The Spiritual Side of Hypnosis
By the Rev. Jay A. Morrison, United Methodist Church (Indiana Conference), Retired
Miriam Couch was given a cookie whenever she did something that pleased her mother. Because she enjoyed the rewards, she tried hard to keep her mother happy. By the time she got to elementary school, the other kids called her, “Sophie davenport, the overstuffed Couch.” Feeling bad about herself, she would go straight for the cookies when she got home because eating them made her feel like she had done something good.
Miriam was my mother. By the time I got to elementary school, they called me “Tony baloney, macaroni, and cheese.” The roots of obesity run deep and often originate as vicious cycles that begin very early in life.
As a Christian, I learned that prayer was an effective way to deal with problems. I used to pray that God would free me from the sin of gluttony, so that I might lose weight. I prayed for help facing temptations. The problem with my prayers was that I was doing all of the talking. True prayer is a spiritual communion with the divine. It is really about connecting and listening.
People of faith, who spend personal time in prayer, would not think of it as practicing hypnosis. Guided meditation, accompanied by spiritually stimulating music, is nothing like being in a spellbinding trance. These things seem either unrelated or contradictory. But we may be playing with semantics.
Prayer is fully relaxing and opening up to hear the truth in deep places within. It is sometimes called “meditation.” Deep breathing, stillness and tranquil posture are a part of prayer and meditation.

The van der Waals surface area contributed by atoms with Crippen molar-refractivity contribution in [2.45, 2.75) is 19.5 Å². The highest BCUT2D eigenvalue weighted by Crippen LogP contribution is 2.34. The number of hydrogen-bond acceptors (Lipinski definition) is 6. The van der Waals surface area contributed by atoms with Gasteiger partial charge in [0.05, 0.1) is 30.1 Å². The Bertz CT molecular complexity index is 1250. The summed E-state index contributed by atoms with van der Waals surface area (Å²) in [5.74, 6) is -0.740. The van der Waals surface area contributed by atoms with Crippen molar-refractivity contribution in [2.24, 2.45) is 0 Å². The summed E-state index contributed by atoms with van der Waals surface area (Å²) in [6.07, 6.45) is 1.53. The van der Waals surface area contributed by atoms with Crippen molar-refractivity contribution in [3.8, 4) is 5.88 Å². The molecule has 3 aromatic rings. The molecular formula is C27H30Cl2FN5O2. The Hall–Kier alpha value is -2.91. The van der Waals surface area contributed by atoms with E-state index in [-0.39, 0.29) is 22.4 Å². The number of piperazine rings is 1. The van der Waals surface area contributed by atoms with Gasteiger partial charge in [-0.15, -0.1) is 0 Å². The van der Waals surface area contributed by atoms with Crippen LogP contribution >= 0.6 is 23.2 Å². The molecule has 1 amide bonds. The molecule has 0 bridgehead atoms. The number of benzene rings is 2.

Positive Changes Hypnosis does not engage in imposing anything like an unconscious hypnotic trance. There are no parlor tricks or mind manipulations. In fact, what they do is more like the practice of faith. It is relaxing with guided meditation, not unlike common activities at religious retreats. Imagine Benedictine monks sitting in a monastic setting with an organ softly playing hymns, while a priest is reading the scriptures or chanting the psalms. It is that kind of experience.
It is also healing. Because life happens to us all, sometimes it hurts. In the midst of life’s struggles we are inclined to seek out “comfort foods” to compensate. It actually works for a while; eating starchy foods with stimulants like sugar and caffeine makes us feel good for a short period of time. There are a variety of substances that enable us to escape life altogether! But all these things are harmful to our health, our happiness and life itself.
The meditative processes of Positive Changes Hypnosis helps us to release the pains that lead to negative behavior and select positive alternatives to enhance our health. The idea is to reduce anxiety, relieve stress and improve our uses of food in response to life.
It is hard for smokers to change their behavior to quit smoking. But it is not as hard for heart attack victims to quit smoking in order to survive. The difference is how they see themselves and feel about what they are doing. There is a paradigm-shift in the thinking and feeling that motivates positive behavior. Being addicted to saturated fat and starchy carbohydrates is not unlike smoking. Positive Changes Hypnosis endeavors to influence the paradigm-shift.
Obesity is epidemic in our culture. Most efforts to solve the problems have failed. People are suffering and our health care systems are becoming overburdened with complications exacerbated by corpulence. Health insurance companies charge people as much for being overweight as they do for smoking. In fact, fat people cannot get cost effective life insurance at all.
Yet, nothing can be done unless people begin to change their thoughts and feelings related to their eating habits. I have lost 33 pounds and weigh less today than I ever have as an adult. My BMI is 20.6. My prayers are answered!
Saving individuals from this suffering should be a mission of faith-based institutions. It is the mission of Positive Changes.